A marathon UN climate summit wrapped up with little to show, squeezing compromises from countries over the global warming battle plan but falling well short of what science says is needed to tackle the emergency.
A UN climate summit ground towards a delayed close on Sunday with a handful of major states resisting pressure to ramp up efforts to combat global warming, prompting sharp criticism from smaller countries and environmental activists.
The Madrid talks were viewed as a test of governments' collective will to heed the advice of scientists to cut greenhouse gas emissions more rapidly in order to prevent rising global temperatures from hitting irreversible tipping points.
But the conference was expected to endorse only a modest declaration on the "urgent need" to close the gap between existing emissions pledges and the temperature goals of the 2015 Paris Agreement to tackle climate change.
Many developing countries and campaigners had wanted to see much more explicit language spelling out the importance of countries submitting bolder pledges on emissions as the Paris process enters a crucial implementation phase next year.
"These talks reflect how disconnected country leaders are from the urgency of the science and the demands of their citizens in the streets," said Helen Mountford, Vice President for Climate and Economics, at the World Resources Institute think-tank.
"They need to wake up in 2020."
Brazil, China, Australia, Saudi Arabia, and the United States had led resistance to bolder action, delegates said, as the summit - known as COP25 - began wrapping up.
It had been due to finish at the two-week mark on Friday but has run on for two extra days - a long delay even by the standards of often torturous climate summits.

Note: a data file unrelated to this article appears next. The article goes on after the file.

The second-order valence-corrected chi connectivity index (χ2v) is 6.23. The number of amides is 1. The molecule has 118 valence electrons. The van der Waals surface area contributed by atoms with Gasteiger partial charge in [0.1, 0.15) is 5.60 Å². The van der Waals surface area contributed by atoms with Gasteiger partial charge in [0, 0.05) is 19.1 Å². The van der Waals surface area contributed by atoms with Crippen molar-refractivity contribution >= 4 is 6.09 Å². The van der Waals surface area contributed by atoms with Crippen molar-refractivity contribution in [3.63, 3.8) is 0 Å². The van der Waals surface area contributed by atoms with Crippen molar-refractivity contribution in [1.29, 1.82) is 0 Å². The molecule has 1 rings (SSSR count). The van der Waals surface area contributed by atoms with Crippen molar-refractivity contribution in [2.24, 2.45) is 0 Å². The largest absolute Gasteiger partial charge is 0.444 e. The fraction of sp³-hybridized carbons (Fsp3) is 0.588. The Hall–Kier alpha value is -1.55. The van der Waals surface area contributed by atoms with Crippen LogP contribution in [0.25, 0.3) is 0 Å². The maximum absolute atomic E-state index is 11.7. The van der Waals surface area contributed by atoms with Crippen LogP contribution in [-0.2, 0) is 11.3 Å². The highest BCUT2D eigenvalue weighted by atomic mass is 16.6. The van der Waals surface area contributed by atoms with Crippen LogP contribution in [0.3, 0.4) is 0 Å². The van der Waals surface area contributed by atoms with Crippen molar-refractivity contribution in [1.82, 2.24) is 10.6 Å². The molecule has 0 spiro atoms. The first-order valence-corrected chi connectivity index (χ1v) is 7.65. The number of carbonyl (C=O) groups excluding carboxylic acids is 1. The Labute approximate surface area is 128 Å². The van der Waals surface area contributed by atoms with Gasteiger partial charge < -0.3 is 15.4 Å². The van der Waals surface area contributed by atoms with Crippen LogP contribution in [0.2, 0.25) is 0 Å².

Earlier, talks president Chile triggered outrage after drafting a version of the text that campaigners complained was so weak it betrayed the spirit of the 2015 Paris Agreement.
The process set out in that deal hinges on countries ratcheting up emissions cuts next year.
The final draft did acknowledge the "significant gap" between existing pledges and the temperature goals adopted in 2015.
Nevertheless, it was still seen as a weak response to the sense of urgency felt by communities around the world afflicted by floods, droughts, wildfires, and cyclones that scientists say have become more intense as the Earth rapidly warms.
"COP25 demonstrated the collective ambition fatigue of the world's largest (greenhouse gas) emitters," said Greenpeace East Asia policy advisor Li Shuo.
The Madrid talks became mired in disputes over the rules that should govern international carbon trading, favoured by wealthier countries to reduce the cost of cutting emissions. Brazil and Australia were among the main holdouts, delegates said, and the summit seemed all but certain to defer big decisions on carbon markets for later.
"As many others have expressed, we are disappointed that we once again failed to find agreement," Felipe De Leon, a climate official speaking on behalf of Costa Rica.
"We engaged actively, we delivered our homework, and yet we did not quite get there."
Smaller nations had also hoped to win guarantees of financial aid to cope with climate change. The Pacific island of Tuvalu accused the United States, which began withdrawing from the Paris process last month, of blocking progress.
"There are millions of people all around the world who are already suffering from the impacts of climate change," Ian Fry, Tuvalu's representative, told delegates.
"Denying this fact could be interpreted by some to be a crime against humanity."